Friday, 23 May 2014 08:10

Overcoming the Fear of Public Speaking

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5657582794 4065fde3cd bNothing works better for overcoming presentation
jitters than practice and experience.
Photo CBR003593 (C)2011 Kerry Jardine
Imagine this: The lights are dimmed, your first slide is up on the screen behind you, and you've just stood up to speak at your lab meeting, at a department seminar, or at a conference full of the leaders in your field. Can you give your presentation with confidence? Or does your heart pound and your hands sweat just imagining it?

It's a frequently cited statistic that more people report fearing public speaking than death.1 Yet as scientists, a key part of our work is communicating our findings, by speaking as well as by writing. At any level of academic research, public speaking is a necessary skill. Those of us who dread it will save ourselves a lot of worry by working to conquer that fear. Below are several suggestions to improve your confidence and skill in presenting.

1. Practice, practice, practice. The more familiar you are with your material, the more smoothly you can deliver your presentation. Knowing that you can deliver your talk without grasping for the words gives you a tremendous confidence boost. In addition, if you practice in front of others, you can get feedback on which parts were effective and which parts need improvement. Practicing before a group can also help you anticipate questions.

2. If necessary, write it out. This can be particularly effective for colleagues who are not native speakers of English, but it can be helpful for anyone. It's unusual in cell biology for presenters to read their talk off a piece of paper but writing down what you plan to say can be a useful step in your preparation toward a polished, seemingly "off-the-cuff" presentation. As you prepare your slides, write down the main points for each in the order you want to discuss them, as well as how you plan to transition from one idea to the next. This helps to make your presentation smooth instead of stumbling, and it can help you keep track of the time you're speaking. After practicing by reading your notes aloud, transition to practicing with your notes in bullet-point form; ideally, you can then transition to presenting without the notes.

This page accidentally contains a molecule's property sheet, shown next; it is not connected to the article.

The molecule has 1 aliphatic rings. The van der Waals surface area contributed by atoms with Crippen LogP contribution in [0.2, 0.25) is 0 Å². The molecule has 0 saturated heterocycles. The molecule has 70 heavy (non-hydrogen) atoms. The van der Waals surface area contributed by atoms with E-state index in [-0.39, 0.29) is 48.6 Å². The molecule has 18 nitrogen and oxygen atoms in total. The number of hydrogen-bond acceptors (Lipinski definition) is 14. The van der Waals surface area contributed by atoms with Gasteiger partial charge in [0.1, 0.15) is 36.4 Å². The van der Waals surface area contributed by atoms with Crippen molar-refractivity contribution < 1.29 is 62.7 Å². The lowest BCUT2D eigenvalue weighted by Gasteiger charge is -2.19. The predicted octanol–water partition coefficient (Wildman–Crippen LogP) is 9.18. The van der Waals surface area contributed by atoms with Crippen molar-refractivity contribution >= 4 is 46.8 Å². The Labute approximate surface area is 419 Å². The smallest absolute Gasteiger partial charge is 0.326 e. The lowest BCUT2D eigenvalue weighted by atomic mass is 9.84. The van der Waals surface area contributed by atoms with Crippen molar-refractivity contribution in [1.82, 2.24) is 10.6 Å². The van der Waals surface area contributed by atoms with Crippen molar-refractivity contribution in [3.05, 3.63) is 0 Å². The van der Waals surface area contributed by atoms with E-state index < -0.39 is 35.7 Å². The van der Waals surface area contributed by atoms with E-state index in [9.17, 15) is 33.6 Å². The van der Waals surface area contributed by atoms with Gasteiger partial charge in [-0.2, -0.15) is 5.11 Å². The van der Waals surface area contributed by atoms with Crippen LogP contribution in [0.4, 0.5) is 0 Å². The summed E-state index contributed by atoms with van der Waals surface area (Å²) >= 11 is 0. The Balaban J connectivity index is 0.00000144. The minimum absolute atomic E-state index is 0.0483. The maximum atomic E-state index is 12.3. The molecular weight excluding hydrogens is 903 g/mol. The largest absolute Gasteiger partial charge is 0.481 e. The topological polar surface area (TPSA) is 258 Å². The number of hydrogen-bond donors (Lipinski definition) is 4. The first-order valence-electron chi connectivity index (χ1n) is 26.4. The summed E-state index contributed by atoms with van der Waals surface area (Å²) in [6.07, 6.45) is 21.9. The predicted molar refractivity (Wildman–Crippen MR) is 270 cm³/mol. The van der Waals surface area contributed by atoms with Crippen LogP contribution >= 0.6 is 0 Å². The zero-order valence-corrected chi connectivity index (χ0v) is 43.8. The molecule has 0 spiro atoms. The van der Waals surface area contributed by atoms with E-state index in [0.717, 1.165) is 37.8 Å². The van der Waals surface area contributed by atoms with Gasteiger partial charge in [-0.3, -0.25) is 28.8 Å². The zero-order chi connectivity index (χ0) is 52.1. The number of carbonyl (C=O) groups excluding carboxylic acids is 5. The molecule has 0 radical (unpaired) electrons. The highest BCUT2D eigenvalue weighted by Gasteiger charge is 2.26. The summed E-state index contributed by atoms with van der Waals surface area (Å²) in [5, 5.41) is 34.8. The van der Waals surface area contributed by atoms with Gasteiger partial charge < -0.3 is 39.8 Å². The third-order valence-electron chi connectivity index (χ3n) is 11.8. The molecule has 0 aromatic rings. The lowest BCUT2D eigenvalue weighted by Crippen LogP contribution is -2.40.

3. Check out the room. If you're used to speaking in small rooms, it can be daunting to present in a large seminar hall. To avoid last-minute nerves when you stand up to speak, investigate the room beforehand. Stand at the podium and look out at the room; if possible, deliver a few sentences from your presentation.

4. Find your friends. For many presentations, you will know at least a couple of members of the audience. The rest of the audience may be less intimidating if you focus your mind on giving the talk to the people you're more comfortable around.

5. Join a public speaking club or journal club. The suggestions above may help with individual presentations, but for a long-term solution to a fear of public speaking, there's nothing like practice and experience. A public speaking club can provide a supportive environment and the structure you may need to make presentations feel more routine. In addition, the club can give you feedback on your strengths and weaknesses. The most common public speaking clubs in the U.S. are affiliated with Toastmasters International,2 although other local clubs may meet in your area. I've been a member of a Toastmasters club for a few years, and it has made me a more confident speaker. As a science-focused alternative, you can join a journal club or data club related to your research – this will provide you public speaking practice, with the extra bonus of expanding your knowledge in your area.

While I still get nervous at the prospect of public speaking, following the suggestions above has helped me keep my nerves in check. I hope they'll be helpful to you, too. Good luck with your next presentation!



Sophia Gayek

Sophia Gayek is a graduate student in Puck Ohi's lab at Vanderbilt University, where she applies her love of microscopy to studying how the mitotic spindle maintains a steady architecture despite the dynamic nature of its components.

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